Truth be told, if art were not so incredibly important to us, we artists could live far, far better begging on the street, or even working a minimum-wage job. We are in a class below “poor”, and often looked at as much less – though we don’t get government money to sit on our butts, no medical coverage, no paid rent, no food stamps, no $5,000 EIC for making babies we can’t afford … Instead, we *choose* not to be a burden on society, we *choose* to overwork ourselves to death, and do so for much much less, and a lot of nothing in between.

We live on caffeine, adrenaline, will power, and most importantly the hope that all of our hard work will someday mesh with the American dream: That determination and sacrifice will pay off in the end.. knowing that having spent years of your life on this pursuit, that giving up now, or tomorrow, would render all that suffering and struggle pointless.

And this is not for lack of skills or knowledge; The both of us are very adept in crazy things like PHP, HTML, CSS, Javascript, Actionscript/Flash, Photoshop, Illustrator, In-Design, and other things that *could* be making us a decent living; We put all that time invested learning into our web sites, magazines, pre-press on our own artworks. We know how to work power tools, we know how to shape and work with lumber, we know how to work with more materials and how to do more things than most people could imagine, because every thing we don’t yet know, reflects something we may one day want to use for art… and we learn it all on our own time, without grants, without scholarships, with no reward greater than simply knowing … and being able to do whatever we cannot pay others to do.

We are thrilled to be able to justify $8 on drive-thru food we don’t have to cook, being able to spend that time instead on art is like Christmas for us… the same goes for trading blown-out boots for the next 2 years’ “new pair” or getting a pair of glasses that are less scratched-up in order to struggle less with the painting. We drive a car the mechanics gave 6 months to live, and have done so for 3 years waiting to have $350 that does not need to go to bills or art. We pay for our medical expenses out of pocket – and just hope for the best on anything we cannot pay for: Abscesses, unknown pains, troublesome coughs, broken bones if they are not compound fractures.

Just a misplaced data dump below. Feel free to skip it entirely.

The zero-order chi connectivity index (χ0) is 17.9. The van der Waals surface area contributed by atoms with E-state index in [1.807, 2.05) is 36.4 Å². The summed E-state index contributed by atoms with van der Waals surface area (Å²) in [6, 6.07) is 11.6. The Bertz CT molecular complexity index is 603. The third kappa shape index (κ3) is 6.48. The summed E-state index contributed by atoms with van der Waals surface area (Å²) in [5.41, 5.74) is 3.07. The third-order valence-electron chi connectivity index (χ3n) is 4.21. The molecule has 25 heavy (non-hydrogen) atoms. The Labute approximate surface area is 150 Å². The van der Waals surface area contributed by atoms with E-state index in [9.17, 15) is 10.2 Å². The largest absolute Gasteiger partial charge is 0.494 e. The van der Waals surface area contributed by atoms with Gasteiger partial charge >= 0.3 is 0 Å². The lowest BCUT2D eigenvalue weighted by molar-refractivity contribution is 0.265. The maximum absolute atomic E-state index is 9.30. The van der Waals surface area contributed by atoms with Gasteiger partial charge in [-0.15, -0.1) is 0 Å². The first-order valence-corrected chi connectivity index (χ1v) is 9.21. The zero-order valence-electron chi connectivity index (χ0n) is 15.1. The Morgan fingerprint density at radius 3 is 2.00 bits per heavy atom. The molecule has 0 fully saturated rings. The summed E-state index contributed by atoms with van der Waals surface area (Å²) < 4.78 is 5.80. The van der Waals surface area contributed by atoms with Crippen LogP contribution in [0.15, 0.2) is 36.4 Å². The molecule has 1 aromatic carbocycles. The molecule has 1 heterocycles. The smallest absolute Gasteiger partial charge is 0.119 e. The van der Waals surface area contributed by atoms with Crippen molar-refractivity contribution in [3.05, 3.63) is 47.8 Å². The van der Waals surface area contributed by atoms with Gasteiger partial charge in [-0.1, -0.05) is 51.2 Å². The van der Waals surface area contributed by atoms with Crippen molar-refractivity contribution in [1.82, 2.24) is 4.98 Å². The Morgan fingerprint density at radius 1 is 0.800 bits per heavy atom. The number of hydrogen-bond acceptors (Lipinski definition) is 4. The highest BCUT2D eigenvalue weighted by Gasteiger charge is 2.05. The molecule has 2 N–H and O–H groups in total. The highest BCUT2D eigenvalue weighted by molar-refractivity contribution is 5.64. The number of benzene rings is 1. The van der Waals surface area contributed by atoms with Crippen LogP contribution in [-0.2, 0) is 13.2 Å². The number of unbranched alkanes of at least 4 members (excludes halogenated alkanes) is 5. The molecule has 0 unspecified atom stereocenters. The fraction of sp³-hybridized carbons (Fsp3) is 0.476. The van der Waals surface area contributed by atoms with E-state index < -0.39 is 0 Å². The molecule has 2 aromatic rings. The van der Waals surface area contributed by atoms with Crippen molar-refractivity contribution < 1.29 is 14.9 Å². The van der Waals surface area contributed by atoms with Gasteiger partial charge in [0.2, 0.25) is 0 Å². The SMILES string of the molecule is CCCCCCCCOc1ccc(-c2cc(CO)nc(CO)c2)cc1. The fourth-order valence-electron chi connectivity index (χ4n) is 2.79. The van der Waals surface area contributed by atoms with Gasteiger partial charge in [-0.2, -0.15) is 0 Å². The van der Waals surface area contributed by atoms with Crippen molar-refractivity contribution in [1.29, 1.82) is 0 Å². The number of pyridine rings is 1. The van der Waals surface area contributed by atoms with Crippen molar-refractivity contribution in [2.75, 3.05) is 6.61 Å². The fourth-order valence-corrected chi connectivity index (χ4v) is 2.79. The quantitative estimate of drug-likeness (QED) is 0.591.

… Really, If I haven’t just cooked up the last breast of chicken and the last egg in order to make sure the cats are fed, or if I am not stressing over catching us up to “$nothing”, it is a pretty good day… yes, I live on the brink of homelessness – and I work very very hard to live on that brink.

For all of our work, despite the amount of homes that have our art hanging in them (including those where the art was paid for), or how many people know us online, or how many places you can find us, or the appearance of our web sites, these hard-working artists are really lucky to make $1 an hour for their 100+ hours a week.

… And I hope I die never knowing what it is to give up on my dreams. If that is sooner, or later – then I hope the the latter as I am not yet where I want to be with my art. Though I don’t think I will ever be satisfied with what I do, I know that choosing comfort or even life over art is death for me.

Any artist who can survive another day, having lived a day as an artist, is a lucky artist

… and I suppose, *yes*, that does make me “successful”.

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– If you are another artist and maybe looking for some clues on how to survive “the Great Art Depression”, it is pretty simple: The secret to survival is to not give up and die. Those businesses who made it through the 1930’s Depression, came out on top, and remained there for the rest of the century.

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– If you are not an artist, and I have provided some level of understanding, or if you simply agree – Please take the time to add to the success of the creatives you appreciate seeing work from. Buy a CD, buy a book, or an e-book, watch a program and wait through the commercials… And though some of the art you enjoy may be a bit dark or crazy for your walls, do something more than just setting a desktop image. Maybe this means giving them $1 – not as a handout – but in appreciation for the millions of hours of thankless work and study  they invested into just getting to the point where you can enjoy an image – or maybe this means telling a few others about their work.. stumble, tumble, blog, do *something*… become a part of the creative process, a part of history, by tipping the scales in favor of what you like to see, hear, or read.